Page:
After the first successful use of The Game of Mix-Up Art (otherwise known as our yellow book/design book) I was excited to see what would happen with the group of 5 Day children who invariably come to visit the Outdoor Atelier each day to paint at the easel. Would any of them be inspired by the designs in our yellow book as they worked at the easel? Or could their attention be drawn to the nearby round table where a variety of drawing and coloring materials were gathered in a tray?
As you can see by the first picture I posted in my previous entry featuring the yellow book, one gifted artist was inspired by the book and created a vivid drawing using large blocks of colors and a squiggly line drawn through it.
After finishing up her drawing, the artist created another piece at the easel. Looking at this composition, I can see where the artist experimented with a variety of brush strokes to get a sumptuous riot of complementary color and line- both thick and thin. I believe the results to be extremely pleasing. Don’t you think?
I felt honored to have witnessed such fine artistry, and pleased that my purchase inspired our young artists.
Before leaving, I need to share with you my latest purchase, a book I was led to while pursuing the name of the “yellow book.” My discovery, What Colour is your World? by Bob Gill is a reissue of a book printed over 40 years ago by the same publishing house as The Game of Mix-Up Art. I have to admit, it’s a lot like, If You Give a Mouse a Cookie: if you go to Amazon to research one book – you will buy another.
With Joy! Francie
We have spent the last 5 weeks contemplating what kind of pet we should get for the Garden Classroom. We had the empty tank to look at for inspiration and books to ponder featuring possible pets such as reptiles, amphibians, snails, and even dogs and cats. There are many things to consider when making such a decision: such as size, temperament, and food source. Several friends really felt an appropriate pet would be a crocodile. Really?!! Just for comparison, a plastic lizard was placed in the tank. Hmm? How long would a crocodile stay that size? After writing down the children’s suggestions for the last few weeks, a graph was created featuring the different possibilities. One child added “CTA” (for cat) and dinosaurs weren’t included since they are officially extinct although they were suggested! A “meeting” was called and about 10 children gathered in the Art Cottage to tally up the votes. Frogs were the clear winner! Hooray! I’m not a huge fan of snakes, spiders are best kept in the garden and I am quite done with snails for the time being. Then there was that “crocodile” situation. Two boys were clearly disappointed that they weren’t going to be seeing any crocs in the Garden Classroom. They were reminded by me AND several other children that, “Crocodiles bite!” Fortunately, our three new fire-bellied toads are VERY cute and interesting. The croc fans were won over!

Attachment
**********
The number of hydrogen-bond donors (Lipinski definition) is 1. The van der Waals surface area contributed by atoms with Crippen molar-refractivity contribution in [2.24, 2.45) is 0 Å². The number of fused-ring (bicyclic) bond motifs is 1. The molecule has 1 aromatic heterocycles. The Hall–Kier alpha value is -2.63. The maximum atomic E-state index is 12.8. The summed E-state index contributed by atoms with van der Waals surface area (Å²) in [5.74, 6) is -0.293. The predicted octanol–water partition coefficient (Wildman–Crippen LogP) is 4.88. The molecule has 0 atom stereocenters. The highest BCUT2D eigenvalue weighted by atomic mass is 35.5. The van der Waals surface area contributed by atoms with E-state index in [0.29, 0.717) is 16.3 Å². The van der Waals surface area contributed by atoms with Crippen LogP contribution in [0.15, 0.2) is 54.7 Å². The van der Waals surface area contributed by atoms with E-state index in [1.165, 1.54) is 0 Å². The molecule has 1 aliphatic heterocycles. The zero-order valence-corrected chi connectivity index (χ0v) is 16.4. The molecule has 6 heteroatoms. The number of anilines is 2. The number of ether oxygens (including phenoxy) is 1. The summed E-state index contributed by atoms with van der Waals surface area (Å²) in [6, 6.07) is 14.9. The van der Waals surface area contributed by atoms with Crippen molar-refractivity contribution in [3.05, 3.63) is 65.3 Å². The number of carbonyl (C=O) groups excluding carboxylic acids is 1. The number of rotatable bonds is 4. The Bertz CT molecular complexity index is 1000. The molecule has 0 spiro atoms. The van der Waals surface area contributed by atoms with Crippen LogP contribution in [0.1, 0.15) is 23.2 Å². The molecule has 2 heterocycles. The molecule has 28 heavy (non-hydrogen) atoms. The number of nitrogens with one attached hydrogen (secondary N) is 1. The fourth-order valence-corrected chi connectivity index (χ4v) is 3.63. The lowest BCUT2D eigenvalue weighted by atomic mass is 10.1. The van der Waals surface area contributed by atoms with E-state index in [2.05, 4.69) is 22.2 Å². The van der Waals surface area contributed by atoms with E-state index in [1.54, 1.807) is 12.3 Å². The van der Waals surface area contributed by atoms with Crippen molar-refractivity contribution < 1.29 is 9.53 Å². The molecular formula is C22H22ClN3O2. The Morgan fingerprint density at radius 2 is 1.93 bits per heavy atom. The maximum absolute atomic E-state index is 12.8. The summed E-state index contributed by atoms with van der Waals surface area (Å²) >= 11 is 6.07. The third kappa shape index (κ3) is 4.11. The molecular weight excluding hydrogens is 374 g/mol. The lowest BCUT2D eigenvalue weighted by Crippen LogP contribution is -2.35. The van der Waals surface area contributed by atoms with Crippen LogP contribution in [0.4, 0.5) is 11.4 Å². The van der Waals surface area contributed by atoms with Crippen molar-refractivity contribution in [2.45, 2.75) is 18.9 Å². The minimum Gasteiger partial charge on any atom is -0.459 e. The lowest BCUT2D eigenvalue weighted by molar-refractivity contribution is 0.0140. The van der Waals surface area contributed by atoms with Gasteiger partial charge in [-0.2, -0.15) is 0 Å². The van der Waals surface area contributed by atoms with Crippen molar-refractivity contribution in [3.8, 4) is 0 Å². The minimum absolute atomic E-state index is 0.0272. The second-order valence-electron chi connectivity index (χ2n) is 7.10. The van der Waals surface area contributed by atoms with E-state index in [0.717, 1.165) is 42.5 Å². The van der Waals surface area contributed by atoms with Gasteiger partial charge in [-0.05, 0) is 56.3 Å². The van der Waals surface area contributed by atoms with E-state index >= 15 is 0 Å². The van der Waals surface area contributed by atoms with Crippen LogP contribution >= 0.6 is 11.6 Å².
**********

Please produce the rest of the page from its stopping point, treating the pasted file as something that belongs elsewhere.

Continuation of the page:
A “pretend frog” says hello to the “real frog.”
Several teachers have been asking me, “What happened to the carrots?” It is very obvious that “something” ate our beautiful crop. But this story has a happy ending! No evil squirrels invaded the garden, this time! This story started way back in March when the children planted carrot seeds in one of our raised beds. For several weeks leading up to the end of the school year, we had carefully been inspecting the progress of our carrots. We watched as the tiny sprouts slowly grew into big, fluffy, fluttery green frills! Along with watching the carrots growth, we read and reread the classic story, The Carrot Seed by Ruth Kruass. Finally, during the second week of Camp Hanna, it was discovered that the carrots were big enough for two bites! Pretty soon, the word got around and a dozen children were picking and eating the crunchy harvest! The children shared the pretty little tops with Princess, our pet rabbit!